Christina Tortora

City University of New York
Talk Title: 
Infinitival perfects with and without [ə(v)] in Appalachian English
Event Type: 
Brown Bag Talk
Spring 2018
Wednesday, February 21, 2018, 1:00 pm - 2:30 pm
Seminar room

In this talk I discuss a number of empirical and theoretical questions revolving around a phenomenon observed in the Audio-Aligned and Parsed Corpus of Appalachian English (AAPCAppE), namely, the variable appearance of the form [ə(v)] in infinitival perfects embedded under modals (1) and infinitival to (2):

Infinitival perfect embedded under modal:

(1)        a. You could heared a pin drop.

            b. You could [əv] heared a pin drop.


(2)        a. She had to been up in her sixties.

            b. If we had candles, we had to [əv] made them.

Our study reveals unexpected quantitative differences between perfects embedded under modals (1) vs. to-perfects (2), and qualitative differences between to-perfects with and without [ə(v)] (typically spelled have / ’ve in formal writing, or of / a in informal writing). This suggests that infinitival perfects are not structurally or semantically homogeneous, at least in some Englishes. I explore the possibility that to-perfects without [ə(v)] in Appalachian English grammatically encode a kind of Sequence of Tense, providing evidence for the natural continuity of a grammatical phenomenon found in earlier Englishes but which had a history of rigorous proscription in formal Englishes starting in the 18th century.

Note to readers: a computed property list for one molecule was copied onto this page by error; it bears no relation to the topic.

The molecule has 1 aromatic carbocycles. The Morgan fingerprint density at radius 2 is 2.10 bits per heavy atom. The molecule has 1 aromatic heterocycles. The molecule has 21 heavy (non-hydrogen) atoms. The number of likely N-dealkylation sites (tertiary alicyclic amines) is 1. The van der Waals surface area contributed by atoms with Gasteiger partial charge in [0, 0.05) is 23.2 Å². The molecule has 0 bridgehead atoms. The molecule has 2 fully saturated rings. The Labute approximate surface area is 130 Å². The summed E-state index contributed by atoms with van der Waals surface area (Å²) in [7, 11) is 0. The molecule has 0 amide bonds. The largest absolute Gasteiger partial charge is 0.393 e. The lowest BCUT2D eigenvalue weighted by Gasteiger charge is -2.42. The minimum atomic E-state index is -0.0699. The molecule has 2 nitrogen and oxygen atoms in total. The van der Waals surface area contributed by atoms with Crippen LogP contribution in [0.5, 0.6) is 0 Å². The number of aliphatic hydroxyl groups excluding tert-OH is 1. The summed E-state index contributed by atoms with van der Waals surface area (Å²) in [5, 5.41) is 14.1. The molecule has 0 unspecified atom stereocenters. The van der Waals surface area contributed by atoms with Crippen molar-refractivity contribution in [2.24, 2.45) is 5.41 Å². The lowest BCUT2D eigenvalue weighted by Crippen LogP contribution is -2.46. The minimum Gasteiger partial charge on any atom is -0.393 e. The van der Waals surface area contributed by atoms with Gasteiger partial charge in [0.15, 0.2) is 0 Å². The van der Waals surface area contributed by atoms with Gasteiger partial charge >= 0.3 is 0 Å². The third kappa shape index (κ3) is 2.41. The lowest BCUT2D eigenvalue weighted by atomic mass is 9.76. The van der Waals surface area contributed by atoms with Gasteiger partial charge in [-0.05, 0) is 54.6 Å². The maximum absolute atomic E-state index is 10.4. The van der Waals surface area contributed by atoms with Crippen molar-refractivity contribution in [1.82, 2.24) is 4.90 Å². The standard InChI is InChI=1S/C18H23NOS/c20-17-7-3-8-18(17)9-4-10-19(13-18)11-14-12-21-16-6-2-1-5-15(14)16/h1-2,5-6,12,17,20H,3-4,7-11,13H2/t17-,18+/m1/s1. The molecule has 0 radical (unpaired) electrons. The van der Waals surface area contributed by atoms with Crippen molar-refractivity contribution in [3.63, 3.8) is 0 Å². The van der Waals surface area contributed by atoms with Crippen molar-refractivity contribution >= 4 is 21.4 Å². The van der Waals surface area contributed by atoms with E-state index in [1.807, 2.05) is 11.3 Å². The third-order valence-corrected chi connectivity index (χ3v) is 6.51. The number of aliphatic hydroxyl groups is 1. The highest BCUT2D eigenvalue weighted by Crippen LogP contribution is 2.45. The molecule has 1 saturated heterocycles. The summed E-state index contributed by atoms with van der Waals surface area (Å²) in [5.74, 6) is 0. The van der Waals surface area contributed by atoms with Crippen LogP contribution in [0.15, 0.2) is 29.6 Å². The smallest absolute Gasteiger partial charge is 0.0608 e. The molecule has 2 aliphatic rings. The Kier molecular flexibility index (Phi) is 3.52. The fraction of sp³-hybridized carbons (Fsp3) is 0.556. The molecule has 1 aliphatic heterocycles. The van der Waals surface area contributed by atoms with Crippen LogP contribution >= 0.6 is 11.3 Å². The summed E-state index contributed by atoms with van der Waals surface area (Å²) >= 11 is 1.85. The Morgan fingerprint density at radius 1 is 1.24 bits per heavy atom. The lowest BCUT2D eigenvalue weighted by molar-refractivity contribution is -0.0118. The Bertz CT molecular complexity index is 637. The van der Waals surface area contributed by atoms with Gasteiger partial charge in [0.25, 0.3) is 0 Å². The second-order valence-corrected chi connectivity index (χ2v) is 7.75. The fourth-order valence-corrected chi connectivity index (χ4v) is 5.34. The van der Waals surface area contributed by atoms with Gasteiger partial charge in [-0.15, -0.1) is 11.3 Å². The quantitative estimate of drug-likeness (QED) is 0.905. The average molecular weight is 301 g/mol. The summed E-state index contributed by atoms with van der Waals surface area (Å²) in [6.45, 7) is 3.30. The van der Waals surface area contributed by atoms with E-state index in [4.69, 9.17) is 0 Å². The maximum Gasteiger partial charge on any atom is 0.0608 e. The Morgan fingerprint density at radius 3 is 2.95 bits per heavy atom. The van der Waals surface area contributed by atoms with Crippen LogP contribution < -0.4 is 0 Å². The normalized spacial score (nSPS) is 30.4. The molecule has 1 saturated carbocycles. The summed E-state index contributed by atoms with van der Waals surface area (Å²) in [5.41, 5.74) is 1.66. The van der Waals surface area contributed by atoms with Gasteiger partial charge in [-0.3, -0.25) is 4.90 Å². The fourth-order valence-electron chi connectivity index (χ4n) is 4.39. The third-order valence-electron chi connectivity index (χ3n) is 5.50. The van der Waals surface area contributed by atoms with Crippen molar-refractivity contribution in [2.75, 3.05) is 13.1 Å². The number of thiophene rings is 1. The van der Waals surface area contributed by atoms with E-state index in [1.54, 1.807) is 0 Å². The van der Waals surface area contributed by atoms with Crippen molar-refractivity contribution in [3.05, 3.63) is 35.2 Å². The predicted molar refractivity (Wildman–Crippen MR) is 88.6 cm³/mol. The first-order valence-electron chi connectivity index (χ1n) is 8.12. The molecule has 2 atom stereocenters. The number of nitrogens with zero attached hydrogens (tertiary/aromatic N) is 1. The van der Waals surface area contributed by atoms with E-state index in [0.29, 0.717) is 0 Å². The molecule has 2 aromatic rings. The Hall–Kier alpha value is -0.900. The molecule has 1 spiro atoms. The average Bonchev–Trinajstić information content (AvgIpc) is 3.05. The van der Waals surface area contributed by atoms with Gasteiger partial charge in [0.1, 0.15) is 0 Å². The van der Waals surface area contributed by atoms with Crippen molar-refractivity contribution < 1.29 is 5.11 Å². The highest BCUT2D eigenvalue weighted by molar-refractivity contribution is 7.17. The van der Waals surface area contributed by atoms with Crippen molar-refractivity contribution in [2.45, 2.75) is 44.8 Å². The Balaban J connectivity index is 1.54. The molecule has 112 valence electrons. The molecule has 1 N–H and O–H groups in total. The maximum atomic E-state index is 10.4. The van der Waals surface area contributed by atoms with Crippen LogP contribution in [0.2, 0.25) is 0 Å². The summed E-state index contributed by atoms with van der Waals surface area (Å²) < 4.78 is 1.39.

My aim is to show that a corpus of vernacular speech such as the AAPCAppE can serve as a rich resource, in terms of (i) the opportunity to search over syntactic structures of a particular type; (ii) the opportunity to check the speech signal against the transcription, to ensure accuracy; (iii) the speech signal’s ability to provide relevant phonological features not necessarily readily available with purely orthographic transcription; and (iv) the opportunity to study aspects of natural language that are not detected in more formal and standardized versions of linguistic behavior. At the same time, I aim to show that research on a little-studied and infrequent structure requires very careful attention to the larger grammatical system within which the object of inquiry is embedded, and that the AAPCAppE exhibits enough cases of structural ambiguity in this regard to raise the difficult but important question of “what to count.”